Platformers can be so much more, though, as games like Donkey Kong Country Returns, Super Meat Boy, Rayman Origins, Kirby's Epic Yarn and especially Braid and Limbo have proven. They can be story-driven: nice to look at: immersive: challenging: tense: fun, and also incredibly innovative. Developers large and small have dared to examine and re-imagine the platformer as something more than it once was and have even gone so far as to fuse it with different genres to create intriguing hybrids. I saw no real innovation in NSMB2, no real heart or drive behind the game's development, and that saddens me.
There are fleeting moments of fun, though, to be had. The ghost houses in this game can be a real treat, as many of them can be head-scratching puzzles or difficult, fast-paced affairs. The castles and fortresses tend to have gimmicks like moving platforms, switches, swinging ropes and the like, to keep seasoned gamers on their toes. The forests have spider webs which disappear after you jump off of them. Special cannon levels set Mario off on a free-running sprint, wherein he simply can't stop running until he reaches a goal. That, and some of the levels in the cloud world, much like World 9 of NSMBW, were especially colorful, creative and fun to play. I must also admit that some of the secret exits and bonuses, like the rainbow levels, are especially tricky to find. I did genuinely crack a smile from time to time in the admittedly brief campaign.
These are overshadowed by flaws that are hard to overlook. First and foremost, the game is entirely too easy. Not only are the stages a cakewalk; the coin gimmick gets in the way, even in the standard campaign. The game likes to throw coins at you everywhere; Lakitus will sometimes throw coins out of their clouds, pipes will spew out coins, coins will fall from the sky, and sometimes coins will appear in rows or lines just for standing in certain spots. You can easily rack up hundreds of coins in many of the stages without breaking a sweat, and this will lead to a backlog of lives. This, in turn, takes away the thrill of one last life or the threat of an impending game over. Death, then, becomes but a minor inconvenience in the grand scheme of things and, if you die too much, you can choose the invincibility suit.
Also, the stages are more or less bland and uninspired. I just see a smattering of platforms without much rhyme or reason to their placement in many of the stages. What used to be fun romps through sprawling caverns and giant pyramids, levels which rewarded exploration and had tricky jumps, has been turned into straightforward, hop-and-bop obstacle courses sans clever secrets or interesting level design. It doesn't help that the bosses are too easy, stages are short and the star world levels you unlock after beating Bowser in World 6 (which, as one could predict, are special levels with extra challenge and style) are somehow less inspired than the levels preceding.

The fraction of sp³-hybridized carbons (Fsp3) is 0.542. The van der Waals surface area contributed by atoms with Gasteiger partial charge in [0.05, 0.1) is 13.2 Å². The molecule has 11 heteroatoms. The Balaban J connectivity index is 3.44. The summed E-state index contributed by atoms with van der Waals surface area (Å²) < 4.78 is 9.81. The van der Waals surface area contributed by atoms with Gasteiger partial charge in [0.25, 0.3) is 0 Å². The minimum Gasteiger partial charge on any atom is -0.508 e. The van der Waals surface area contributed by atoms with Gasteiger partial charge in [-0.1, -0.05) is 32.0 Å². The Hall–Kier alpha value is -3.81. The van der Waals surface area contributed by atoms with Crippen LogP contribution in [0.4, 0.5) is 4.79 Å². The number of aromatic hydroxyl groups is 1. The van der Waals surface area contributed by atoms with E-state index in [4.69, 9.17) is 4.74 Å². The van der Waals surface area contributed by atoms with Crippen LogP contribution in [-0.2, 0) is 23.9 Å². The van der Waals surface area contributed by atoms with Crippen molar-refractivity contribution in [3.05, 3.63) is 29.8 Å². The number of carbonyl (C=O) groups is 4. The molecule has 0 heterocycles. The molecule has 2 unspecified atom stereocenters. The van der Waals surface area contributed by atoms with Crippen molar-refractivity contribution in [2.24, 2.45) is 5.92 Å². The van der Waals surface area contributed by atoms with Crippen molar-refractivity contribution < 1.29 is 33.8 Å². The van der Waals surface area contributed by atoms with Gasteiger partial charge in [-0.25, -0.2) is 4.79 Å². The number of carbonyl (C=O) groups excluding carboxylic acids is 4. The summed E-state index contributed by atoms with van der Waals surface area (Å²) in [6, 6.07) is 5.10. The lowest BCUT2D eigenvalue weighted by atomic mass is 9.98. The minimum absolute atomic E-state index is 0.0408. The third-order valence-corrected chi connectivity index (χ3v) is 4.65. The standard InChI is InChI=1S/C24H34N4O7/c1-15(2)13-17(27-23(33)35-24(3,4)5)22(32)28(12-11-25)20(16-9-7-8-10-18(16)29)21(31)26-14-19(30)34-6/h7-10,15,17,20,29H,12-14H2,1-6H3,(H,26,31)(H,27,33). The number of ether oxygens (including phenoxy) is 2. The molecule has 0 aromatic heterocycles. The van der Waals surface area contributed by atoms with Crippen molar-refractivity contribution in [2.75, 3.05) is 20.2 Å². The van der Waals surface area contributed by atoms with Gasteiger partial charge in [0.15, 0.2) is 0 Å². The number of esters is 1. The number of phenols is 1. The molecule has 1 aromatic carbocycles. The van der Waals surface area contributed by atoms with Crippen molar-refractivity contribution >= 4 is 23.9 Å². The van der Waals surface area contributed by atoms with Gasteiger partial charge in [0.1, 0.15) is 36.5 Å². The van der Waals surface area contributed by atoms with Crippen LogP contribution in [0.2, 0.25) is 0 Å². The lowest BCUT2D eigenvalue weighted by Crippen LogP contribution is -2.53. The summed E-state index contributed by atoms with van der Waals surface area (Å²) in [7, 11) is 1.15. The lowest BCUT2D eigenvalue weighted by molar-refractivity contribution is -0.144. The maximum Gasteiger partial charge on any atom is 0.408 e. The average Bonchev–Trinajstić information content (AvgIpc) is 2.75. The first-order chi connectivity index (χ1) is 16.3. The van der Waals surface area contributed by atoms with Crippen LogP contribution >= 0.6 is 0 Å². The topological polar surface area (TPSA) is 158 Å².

I praise the Coin Rush mode; although it's not exactly my cup of tea, I can appreciate it for its attempt to toss things up. It is the added challenge the original campaign would have benefitted from; the game places you in a three-stage gauntlet with little time to explore the levels, and you must make it through the three-stage collection without dying. Meanwhile, the coin craziness is all the more important and apparent; you can double your score on a given stage, for example, by making it to the top of the flagpole. The gimmick of the entire game is to earn a million coins; coins earned from Coin Rush and the single-player campaign all go into a large pool, and every level has a top coin amount collected score to help you keep track. The rewards for completing this goal are pithy and insulting, but one shouldn't be in it for the rewards or prestige. I hope to see something like this return in further Mario iterations.
The campaign is short, uninspired and easy; I finished the game with about 175 lives to spare. How can I recommend a game that sells for so much which can be beaten in a matter of mere hours with little effort? It may be so easy because everyone on this site has played a Mario game before and knows Nintendo's logic in its stage designs - where secrets tend to be found, how to advantage of the predictable boss patterns and the like. However, it's also incredibly easy because obstacles tend to be minimal or easily avoided, and levels tend to be void of traps and puzzles. Players can also depend on the top-knotch controls and physics, but they feel off in this game. Mario feels slippery and doesn't tend to stop as quickly as I would like. That, and the game had trouble registering Mario's ground pounds from time to time.